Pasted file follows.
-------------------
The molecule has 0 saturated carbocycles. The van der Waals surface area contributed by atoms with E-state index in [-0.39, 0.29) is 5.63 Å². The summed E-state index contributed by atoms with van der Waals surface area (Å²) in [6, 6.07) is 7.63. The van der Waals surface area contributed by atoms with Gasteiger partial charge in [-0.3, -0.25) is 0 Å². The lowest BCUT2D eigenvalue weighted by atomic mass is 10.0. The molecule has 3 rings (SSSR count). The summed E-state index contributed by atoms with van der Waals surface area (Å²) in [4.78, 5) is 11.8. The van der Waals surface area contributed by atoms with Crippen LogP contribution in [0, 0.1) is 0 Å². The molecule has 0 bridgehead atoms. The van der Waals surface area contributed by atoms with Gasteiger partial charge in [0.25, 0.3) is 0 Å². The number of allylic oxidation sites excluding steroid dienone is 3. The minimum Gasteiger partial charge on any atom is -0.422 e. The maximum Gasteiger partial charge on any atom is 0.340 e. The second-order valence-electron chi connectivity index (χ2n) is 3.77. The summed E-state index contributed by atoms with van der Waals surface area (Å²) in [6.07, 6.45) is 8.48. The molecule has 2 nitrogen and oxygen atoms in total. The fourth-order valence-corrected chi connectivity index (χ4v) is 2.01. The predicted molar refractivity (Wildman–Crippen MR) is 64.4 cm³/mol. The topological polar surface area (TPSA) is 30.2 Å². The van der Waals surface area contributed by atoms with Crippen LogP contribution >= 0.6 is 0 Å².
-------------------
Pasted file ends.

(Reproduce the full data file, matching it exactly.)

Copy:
The molecule has 0 saturated carbocycles. The van der Waals surface area contributed by atoms with E-state index in [-0.39, 0.29) is 5.63 Å². The summed E-state index contributed by atoms with van der Waals surface area (Å²) in [6, 6.07) is 7.63. The van der Waals surface area contributed by atoms with Gasteiger partial charge in [-0.3, -0.25) is 0 Å². The lowest BCUT2D eigenvalue weighted by atomic mass is 10.0. The molecule has 3 rings (SSSR count). The summed E-state index contributed by atoms with van der Waals surface area (Å²) in [4.78, 5) is 11.8. The van der Waals surface area contributed by atoms with Crippen LogP contribution in [0, 0.1) is 0 Å². The molecule has 0 bridgehead atoms. The van der Waals surface area contributed by atoms with Gasteiger partial charge in [0.25, 0.3) is 0 Å². The number of allylic oxidation sites excluding steroid dienone is 3. The minimum Gasteiger partial charge on any atom is -0.422 e. The maximum Gasteiger partial charge on any atom is 0.340 e. The second-order valence-electron chi connectivity index (χ2n) is 3.77. The summed E-state index contributed by atoms with van der Waals surface area (Å²) in [6.07, 6.45) is 8.48. The molecule has 2 nitrogen and oxygen atoms in total. The fourth-order valence-corrected chi connectivity index (χ4v) is 2.01. The predicted molar refractivity (Wildman–Crippen MR) is 64.4 cm³/mol. The topological polar surface area (TPSA) is 30.2 Å². The van der Waals surface area contributed by atoms with Crippen LogP contribution >= 0.6 is 0 Å².